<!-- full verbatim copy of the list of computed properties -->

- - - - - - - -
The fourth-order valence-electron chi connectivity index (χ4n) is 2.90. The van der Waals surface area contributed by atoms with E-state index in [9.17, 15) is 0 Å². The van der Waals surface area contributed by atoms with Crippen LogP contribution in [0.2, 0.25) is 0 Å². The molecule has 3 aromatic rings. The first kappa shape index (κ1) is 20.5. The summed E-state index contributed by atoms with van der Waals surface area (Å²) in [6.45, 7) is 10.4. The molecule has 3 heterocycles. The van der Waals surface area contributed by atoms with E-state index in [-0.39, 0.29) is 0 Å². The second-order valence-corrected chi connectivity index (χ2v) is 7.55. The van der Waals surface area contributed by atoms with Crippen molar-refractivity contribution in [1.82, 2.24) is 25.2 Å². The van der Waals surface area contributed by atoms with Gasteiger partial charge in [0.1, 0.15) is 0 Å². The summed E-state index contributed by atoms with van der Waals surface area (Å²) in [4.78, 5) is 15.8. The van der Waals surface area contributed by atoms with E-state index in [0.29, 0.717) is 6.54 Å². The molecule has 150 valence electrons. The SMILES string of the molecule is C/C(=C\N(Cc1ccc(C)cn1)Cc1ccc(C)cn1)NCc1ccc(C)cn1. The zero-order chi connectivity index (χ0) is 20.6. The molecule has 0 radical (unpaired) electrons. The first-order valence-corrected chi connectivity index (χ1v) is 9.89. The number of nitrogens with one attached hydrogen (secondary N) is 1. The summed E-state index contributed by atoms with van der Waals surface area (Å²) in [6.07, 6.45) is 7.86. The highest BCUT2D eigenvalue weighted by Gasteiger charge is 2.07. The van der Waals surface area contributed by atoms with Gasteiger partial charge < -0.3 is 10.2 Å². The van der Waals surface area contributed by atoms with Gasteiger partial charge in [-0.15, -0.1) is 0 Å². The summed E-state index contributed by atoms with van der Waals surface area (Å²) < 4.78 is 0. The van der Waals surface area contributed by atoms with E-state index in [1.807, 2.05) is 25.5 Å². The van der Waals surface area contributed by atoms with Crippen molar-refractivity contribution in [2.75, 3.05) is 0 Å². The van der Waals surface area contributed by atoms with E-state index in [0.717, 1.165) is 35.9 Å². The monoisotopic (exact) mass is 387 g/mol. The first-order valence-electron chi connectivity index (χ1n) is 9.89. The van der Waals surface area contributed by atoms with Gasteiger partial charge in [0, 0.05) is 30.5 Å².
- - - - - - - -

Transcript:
The fourth-order valence-electron chi connectivity index (χ4n) is 2.90. The van der Waals surface area contributed by atoms with E-state index in [9.17, 15) is 0 Å². The van der Waals surface area contributed by atoms with Crippen LogP contribution in [0.2, 0.25) is 0 Å². The molecule has 3 aromatic rings. The first kappa shape index (κ1) is 20.5. The summed E-state index contributed by atoms with van der Waals surface area (Å²) in [6.45, 7) is 10.4. The molecule has 3 heterocycles. The van der Waals surface area contributed by atoms with E-state index in [-0.39, 0.29) is 0 Å². The second-order valence-corrected chi connectivity index (χ2v) is 7.55. The van der Waals surface area contributed by atoms with Crippen molar-refractivity contribution in [1.82, 2.24) is 25.2 Å². The van der Waals surface area contributed by atoms with Gasteiger partial charge in [0.1, 0.15) is 0 Å². The summed E-state index contributed by atoms with van der Waals surface area (Å²) in [4.78, 5) is 15.8. The van der Waals surface area contributed by atoms with E-state index in [0.29, 0.717) is 6.54 Å². The molecule has 150 valence electrons. The SMILES string of the molecule is C/C(=C\N(Cc1ccc(C)cn1)Cc1ccc(C)cn1)NCc1ccc(C)cn1. The zero-order chi connectivity index (χ0) is 20.6. The molecule has 0 radical (unpaired) electrons. The first-order valence-corrected chi connectivity index (χ1v) is 9.89. The number of nitrogens with one attached hydrogen (secondary N) is 1. The summed E-state index contributed by atoms with van der Waals surface area (Å²) in [6.07, 6.45) is 7.86. The highest BCUT2D eigenvalue weighted by Gasteiger charge is 2.07. The van der Waals surface area contributed by atoms with Gasteiger partial charge < -0.3 is 10.2 Å². The van der Waals surface area contributed by atoms with Gasteiger partial charge in [-0.15, -0.1) is 0 Å². The summed E-state index contributed by atoms with van der Waals surface area (Å²) < 4.78 is 0. The van der Waals surface area contributed by atoms with E-state index in [1.807, 2.05) is 25.5 Å². The van der Waals surface area contributed by atoms with Crippen molar-refractivity contribution in [2.75, 3.05) is 0 Å². The van der Waals surface area contributed by atoms with E-state index in [0.717, 1.165) is 35.9 Å². The monoisotopic (exact) mass is 387 g/mol. The first-order valence-electron chi connectivity index (χ1n) is 9.89. The van der Waals surface area contributed by atoms with Gasteiger partial charge in [0, 0.05) is 30.5 Å².